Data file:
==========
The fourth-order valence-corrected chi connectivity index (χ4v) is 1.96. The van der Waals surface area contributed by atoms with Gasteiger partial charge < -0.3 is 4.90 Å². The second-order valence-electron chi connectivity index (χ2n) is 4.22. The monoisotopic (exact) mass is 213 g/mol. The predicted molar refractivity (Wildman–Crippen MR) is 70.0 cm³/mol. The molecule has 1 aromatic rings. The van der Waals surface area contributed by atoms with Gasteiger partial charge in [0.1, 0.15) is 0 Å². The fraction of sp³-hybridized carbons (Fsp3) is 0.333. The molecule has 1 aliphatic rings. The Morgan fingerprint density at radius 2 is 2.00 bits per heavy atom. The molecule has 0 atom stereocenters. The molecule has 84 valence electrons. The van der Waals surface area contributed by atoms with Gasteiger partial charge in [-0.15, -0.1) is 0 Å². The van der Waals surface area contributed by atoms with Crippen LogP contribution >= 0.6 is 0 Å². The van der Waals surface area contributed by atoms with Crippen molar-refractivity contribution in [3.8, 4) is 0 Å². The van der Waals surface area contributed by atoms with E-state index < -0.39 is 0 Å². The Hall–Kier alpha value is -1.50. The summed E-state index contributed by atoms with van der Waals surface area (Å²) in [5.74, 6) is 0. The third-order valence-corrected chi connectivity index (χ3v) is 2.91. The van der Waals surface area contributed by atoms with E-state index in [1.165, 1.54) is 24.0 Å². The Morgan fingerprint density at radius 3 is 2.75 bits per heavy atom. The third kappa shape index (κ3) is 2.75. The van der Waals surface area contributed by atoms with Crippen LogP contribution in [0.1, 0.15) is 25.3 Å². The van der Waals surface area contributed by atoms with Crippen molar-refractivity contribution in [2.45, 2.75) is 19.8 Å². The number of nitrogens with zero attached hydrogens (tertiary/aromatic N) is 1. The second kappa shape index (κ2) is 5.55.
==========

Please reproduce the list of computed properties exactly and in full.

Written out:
The fourth-order valence-corrected chi connectivity index (χ4v) is 1.96. The van der Waals surface area contributed by atoms with Gasteiger partial charge < -0.3 is 4.90 Å². The second-order valence-electron chi connectivity index (χ2n) is 4.22. The monoisotopic (exact) mass is 213 g/mol. The predicted molar refractivity (Wildman–Crippen MR) is 70.0 cm³/mol. The molecule has 1 aromatic rings. The van der Waals surface area contributed by atoms with Gasteiger partial charge in [0.1, 0.15) is 0 Å². The fraction of sp³-hybridized carbons (Fsp3) is 0.333. The molecule has 1 aliphatic rings. The Morgan fingerprint density at radius 2 is 2.00 bits per heavy atom. The molecule has 0 atom stereocenters. The molecule has 84 valence electrons. The van der Waals surface area contributed by atoms with Gasteiger partial charge in [-0.15, -0.1) is 0 Å². The van der Waals surface area contributed by atoms with Crippen LogP contribution >= 0.6 is 0 Å². The van der Waals surface area contributed by atoms with Crippen molar-refractivity contribution in [3.8, 4) is 0 Å². The van der Waals surface area contributed by atoms with E-state index < -0.39 is 0 Å². The Hall–Kier alpha value is -1.50. The summed E-state index contributed by atoms with van der Waals surface area (Å²) in [5.74, 6) is 0. The third-order valence-corrected chi connectivity index (χ3v) is 2.91. The van der Waals surface area contributed by atoms with E-state index in [1.165, 1.54) is 24.0 Å². The Morgan fingerprint density at radius 3 is 2.75 bits per heavy atom. The third kappa shape index (κ3) is 2.75. The van der Waals surface area contributed by atoms with Crippen LogP contribution in [0.1, 0.15) is 25.3 Å². The van der Waals surface area contributed by atoms with Crippen molar-refractivity contribution in [2.45, 2.75) is 19.8 Å². The number of nitrogens with zero attached hydrogens (tertiary/aromatic N) is 1. The second kappa shape index (κ2) is 5.55.